9. A. Hudspath, J. Schwartz, S. Siegelbaum, E. Kandel and T. Jessell. 2013. Principles of Neural Science, 5th Ed. McGraw-Hill Education.
  10. M. S. Knowles, E. F. Holton III and R. A. Swanson, 2015. The Adult Learner: The definitive classic in adult education and human resource development, 8th Ed. Routledge.
  11. N. Martiniello and W. Wittich. 2018 (in press). The perception and use of technology within braille instruction: A preliminary study of braille teaching professionals. British Journal of Visual Impairment.
  12. M.P. Munro and H.R. Munro. 2013. Infusion of Print Literacy Methodology into Braille Instruction for Students with Visual Impairments. Journal of Blindness Innovation and Research.
  13. R. C. Petersen. 2011. Mild cognitive impairment. The New England Journal of Medicine, 364, 2227-2234.
  14. P.E. Ponchilllia and S.V. Ponchillia. 1996. Foundations of Rehabilitation Teaching with Persons Who Are Blind or Visually Impaired. New York, American Foundation for the Blind, 1996.
  15. E. Rex, A. Koenig, D. Wormsley and R. Baker, 1995. Foundations of Braille Literacy, 2nd ed. New York, American Foundation for the Blind.
  16. A. Russomanno, S. O'Modhrain, R. B. Gillespie and M. W. M. Rodger. 2015. Refreshing refreshable braille displays. IEEE Transactions on Haptics, 8, 3, 287-297.
  17. F. Schroeder, 1996. Perceptions of braille usage by legally blind adults. Journal of Visual Impairment & Blindness, 90, 3, 210-218.
  18. H. W. Sesma, E. M. Mahone, T. Levine, S. H. Eason and L. E. Cutting. 2009. The contribution of executive skills to reading comprehension. Child Neuropsychology, 15, 3, 232-246.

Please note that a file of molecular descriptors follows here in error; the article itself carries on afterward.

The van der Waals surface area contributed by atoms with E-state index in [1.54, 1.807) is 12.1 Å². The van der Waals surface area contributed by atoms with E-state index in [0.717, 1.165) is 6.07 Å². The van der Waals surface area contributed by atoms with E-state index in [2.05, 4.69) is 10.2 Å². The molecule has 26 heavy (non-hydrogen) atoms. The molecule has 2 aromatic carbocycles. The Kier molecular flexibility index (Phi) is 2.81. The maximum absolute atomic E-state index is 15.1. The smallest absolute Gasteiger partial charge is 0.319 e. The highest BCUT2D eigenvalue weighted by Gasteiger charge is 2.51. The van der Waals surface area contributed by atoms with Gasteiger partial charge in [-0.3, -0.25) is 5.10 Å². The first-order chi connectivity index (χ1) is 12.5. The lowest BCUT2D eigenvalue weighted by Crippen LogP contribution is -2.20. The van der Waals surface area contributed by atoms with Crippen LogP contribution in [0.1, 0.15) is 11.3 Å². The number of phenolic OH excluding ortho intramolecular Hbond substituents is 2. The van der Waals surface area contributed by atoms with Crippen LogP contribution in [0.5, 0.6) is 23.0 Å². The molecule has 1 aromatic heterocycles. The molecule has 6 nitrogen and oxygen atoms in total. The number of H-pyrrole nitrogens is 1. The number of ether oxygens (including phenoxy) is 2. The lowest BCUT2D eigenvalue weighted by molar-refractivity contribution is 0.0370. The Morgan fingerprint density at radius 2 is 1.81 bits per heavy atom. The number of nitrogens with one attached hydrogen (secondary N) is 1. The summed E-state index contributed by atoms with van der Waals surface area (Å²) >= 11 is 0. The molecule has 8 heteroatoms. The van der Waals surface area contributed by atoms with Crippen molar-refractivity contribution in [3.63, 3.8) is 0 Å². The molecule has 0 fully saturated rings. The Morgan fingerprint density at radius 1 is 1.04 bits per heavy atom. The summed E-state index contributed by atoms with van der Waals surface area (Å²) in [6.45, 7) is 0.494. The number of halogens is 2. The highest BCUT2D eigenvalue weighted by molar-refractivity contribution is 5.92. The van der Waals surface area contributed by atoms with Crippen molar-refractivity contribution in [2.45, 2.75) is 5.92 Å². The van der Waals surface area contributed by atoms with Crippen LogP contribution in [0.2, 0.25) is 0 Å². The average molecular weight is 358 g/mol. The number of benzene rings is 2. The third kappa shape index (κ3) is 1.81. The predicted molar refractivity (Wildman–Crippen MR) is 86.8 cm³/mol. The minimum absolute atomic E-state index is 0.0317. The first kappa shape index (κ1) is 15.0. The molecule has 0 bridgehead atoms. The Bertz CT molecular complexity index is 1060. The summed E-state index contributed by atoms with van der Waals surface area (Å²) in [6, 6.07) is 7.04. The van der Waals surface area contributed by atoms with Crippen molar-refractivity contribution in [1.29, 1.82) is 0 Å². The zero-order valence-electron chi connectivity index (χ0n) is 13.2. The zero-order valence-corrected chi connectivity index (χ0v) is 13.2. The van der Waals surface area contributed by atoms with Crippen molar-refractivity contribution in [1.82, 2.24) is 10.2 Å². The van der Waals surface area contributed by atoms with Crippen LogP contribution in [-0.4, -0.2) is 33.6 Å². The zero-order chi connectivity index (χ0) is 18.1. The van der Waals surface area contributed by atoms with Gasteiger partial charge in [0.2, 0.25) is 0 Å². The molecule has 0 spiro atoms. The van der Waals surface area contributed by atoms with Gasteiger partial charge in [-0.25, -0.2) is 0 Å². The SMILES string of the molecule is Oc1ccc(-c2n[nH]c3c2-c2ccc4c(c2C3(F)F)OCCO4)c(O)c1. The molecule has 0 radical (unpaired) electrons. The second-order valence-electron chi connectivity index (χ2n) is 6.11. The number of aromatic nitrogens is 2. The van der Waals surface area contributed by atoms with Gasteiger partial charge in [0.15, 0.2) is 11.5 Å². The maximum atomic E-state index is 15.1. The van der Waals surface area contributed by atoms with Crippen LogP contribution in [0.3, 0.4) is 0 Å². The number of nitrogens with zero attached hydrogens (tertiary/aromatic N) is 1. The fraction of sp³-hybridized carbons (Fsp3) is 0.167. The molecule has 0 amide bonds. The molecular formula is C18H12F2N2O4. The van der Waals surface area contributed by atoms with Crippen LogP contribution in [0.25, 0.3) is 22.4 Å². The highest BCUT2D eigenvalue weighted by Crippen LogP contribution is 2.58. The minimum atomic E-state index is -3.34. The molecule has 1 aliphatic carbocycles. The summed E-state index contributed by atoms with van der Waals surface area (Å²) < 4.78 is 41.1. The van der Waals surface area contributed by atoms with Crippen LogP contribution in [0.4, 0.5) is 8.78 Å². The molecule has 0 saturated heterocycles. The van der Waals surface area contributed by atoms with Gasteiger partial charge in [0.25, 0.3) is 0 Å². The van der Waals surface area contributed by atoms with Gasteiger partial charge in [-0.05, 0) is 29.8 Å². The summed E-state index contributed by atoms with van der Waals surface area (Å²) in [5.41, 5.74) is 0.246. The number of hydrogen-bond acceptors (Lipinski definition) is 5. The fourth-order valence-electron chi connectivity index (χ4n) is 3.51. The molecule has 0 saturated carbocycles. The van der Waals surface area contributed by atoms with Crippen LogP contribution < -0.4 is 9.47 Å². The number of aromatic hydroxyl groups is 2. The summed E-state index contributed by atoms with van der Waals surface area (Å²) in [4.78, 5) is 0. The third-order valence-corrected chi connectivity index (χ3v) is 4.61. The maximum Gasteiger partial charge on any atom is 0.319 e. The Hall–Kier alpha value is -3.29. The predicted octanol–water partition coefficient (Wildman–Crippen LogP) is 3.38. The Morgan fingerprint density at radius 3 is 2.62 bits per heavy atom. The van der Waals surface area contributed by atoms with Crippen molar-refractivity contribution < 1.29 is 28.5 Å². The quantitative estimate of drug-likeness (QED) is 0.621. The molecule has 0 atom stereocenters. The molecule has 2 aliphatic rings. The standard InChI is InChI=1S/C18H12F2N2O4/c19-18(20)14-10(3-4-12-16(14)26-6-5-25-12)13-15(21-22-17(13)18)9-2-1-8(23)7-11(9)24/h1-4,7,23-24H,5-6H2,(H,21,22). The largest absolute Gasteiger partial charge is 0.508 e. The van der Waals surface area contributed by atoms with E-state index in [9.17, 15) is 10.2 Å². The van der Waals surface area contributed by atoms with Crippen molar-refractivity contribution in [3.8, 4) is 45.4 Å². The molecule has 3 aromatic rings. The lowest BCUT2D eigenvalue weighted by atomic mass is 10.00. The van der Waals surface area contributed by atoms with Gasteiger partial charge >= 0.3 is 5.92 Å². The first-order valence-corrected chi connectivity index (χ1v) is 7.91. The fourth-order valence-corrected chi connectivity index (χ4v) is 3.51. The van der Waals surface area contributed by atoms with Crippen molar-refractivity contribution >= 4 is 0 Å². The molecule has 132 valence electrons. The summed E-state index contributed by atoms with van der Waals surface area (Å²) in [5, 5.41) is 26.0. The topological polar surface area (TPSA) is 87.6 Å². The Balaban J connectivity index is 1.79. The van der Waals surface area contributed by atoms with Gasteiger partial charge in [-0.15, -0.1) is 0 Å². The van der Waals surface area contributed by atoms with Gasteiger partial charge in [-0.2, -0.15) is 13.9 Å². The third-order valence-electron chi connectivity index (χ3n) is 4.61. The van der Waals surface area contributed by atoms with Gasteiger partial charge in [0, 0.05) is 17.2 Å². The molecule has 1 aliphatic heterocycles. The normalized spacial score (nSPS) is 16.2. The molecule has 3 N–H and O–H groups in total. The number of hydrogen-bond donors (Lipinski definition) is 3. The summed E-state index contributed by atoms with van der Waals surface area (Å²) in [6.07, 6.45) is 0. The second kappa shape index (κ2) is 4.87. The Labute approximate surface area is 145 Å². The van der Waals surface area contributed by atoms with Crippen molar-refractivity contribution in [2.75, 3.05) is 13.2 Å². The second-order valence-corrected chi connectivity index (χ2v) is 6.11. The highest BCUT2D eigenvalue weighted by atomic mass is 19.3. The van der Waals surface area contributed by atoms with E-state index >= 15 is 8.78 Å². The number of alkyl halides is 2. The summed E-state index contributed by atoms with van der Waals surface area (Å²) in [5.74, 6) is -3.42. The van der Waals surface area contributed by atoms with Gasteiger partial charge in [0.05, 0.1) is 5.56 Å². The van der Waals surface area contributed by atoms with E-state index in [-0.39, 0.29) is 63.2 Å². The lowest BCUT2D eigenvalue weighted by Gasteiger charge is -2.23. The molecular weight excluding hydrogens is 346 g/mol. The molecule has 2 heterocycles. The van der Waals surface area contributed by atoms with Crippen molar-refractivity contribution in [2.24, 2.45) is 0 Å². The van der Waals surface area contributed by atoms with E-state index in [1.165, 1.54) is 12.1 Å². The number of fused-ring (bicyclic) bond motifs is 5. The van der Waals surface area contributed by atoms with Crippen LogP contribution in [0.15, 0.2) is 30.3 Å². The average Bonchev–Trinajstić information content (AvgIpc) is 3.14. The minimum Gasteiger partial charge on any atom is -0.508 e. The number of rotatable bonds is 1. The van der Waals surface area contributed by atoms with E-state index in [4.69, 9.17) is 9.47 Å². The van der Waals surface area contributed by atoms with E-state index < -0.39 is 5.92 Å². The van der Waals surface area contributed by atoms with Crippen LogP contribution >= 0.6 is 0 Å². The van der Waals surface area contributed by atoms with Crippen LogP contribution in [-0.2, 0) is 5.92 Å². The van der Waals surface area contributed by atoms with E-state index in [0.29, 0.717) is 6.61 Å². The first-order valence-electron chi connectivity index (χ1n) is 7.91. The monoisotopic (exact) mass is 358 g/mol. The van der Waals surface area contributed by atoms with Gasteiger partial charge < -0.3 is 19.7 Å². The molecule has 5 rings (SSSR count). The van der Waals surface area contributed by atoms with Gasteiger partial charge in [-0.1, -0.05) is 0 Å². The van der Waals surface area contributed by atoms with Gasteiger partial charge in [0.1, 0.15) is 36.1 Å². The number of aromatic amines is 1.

19. J. C. Stevens, E. Foulke and M. Q. Patterson. 1996. Tactile acuity, aging, and braille reading in long-term blindness. Journal of Experimental Psychology: Applied, 2, 2, 91-106.
  20. J.C. Stevens. 1992. Aging and spatial acuity of touch. Journal of Gerontology, 47, 1, 35-40.
  21. M. Tobin and E. Hill, 2015. Is literacy for blind people under threat? Does braille have a future? British Journal of Visual Impairment, 33, 3, 239-250.
  22. W. Wittich and C. Nadon, 2015. The Purdue Pegboard Test: Normative data for older adults with low vision. Disability and Rehabilitation: Assistive Technology.
  23. M. Wong, V. Gnanakumaran and D. Goldreich. 2011. Tactile spatial acuity enhancement in blindness: Evidence for experience-dependent mechanisms. The Journal of Neuroscience, 31, 19, 7028-7037.
  24. M. Wong, R. M. Peters and D. Goldreich. 2013. A physical constraint on perceptual learning: Tactile spatial acuity improves with training to a limit set by finger size. The Journal of Neuroscience, 33, 22, 9345-9352.

About the Author

Natalie Martiniello is a Ph.D Candidate in the Vision Science program (Visual Impairment & Rehabilitation option) at the University of Montreal, supervised by Dr. Walter Wittich. Her research focuses on the impact of aging on braille reading performance, and the influence of refreshable braille technologies on training outcomes. She obtained her M.Sc (also in Vision Science) from the University of Montreal, and a B.A. in English and Educational Studies from McGill University. Prior to beginning her doctoral degree, she worked as a Certified Vision Rehabilitation Therapist, providing braille and assistive technology training to children, adults and seniors with visual impairment.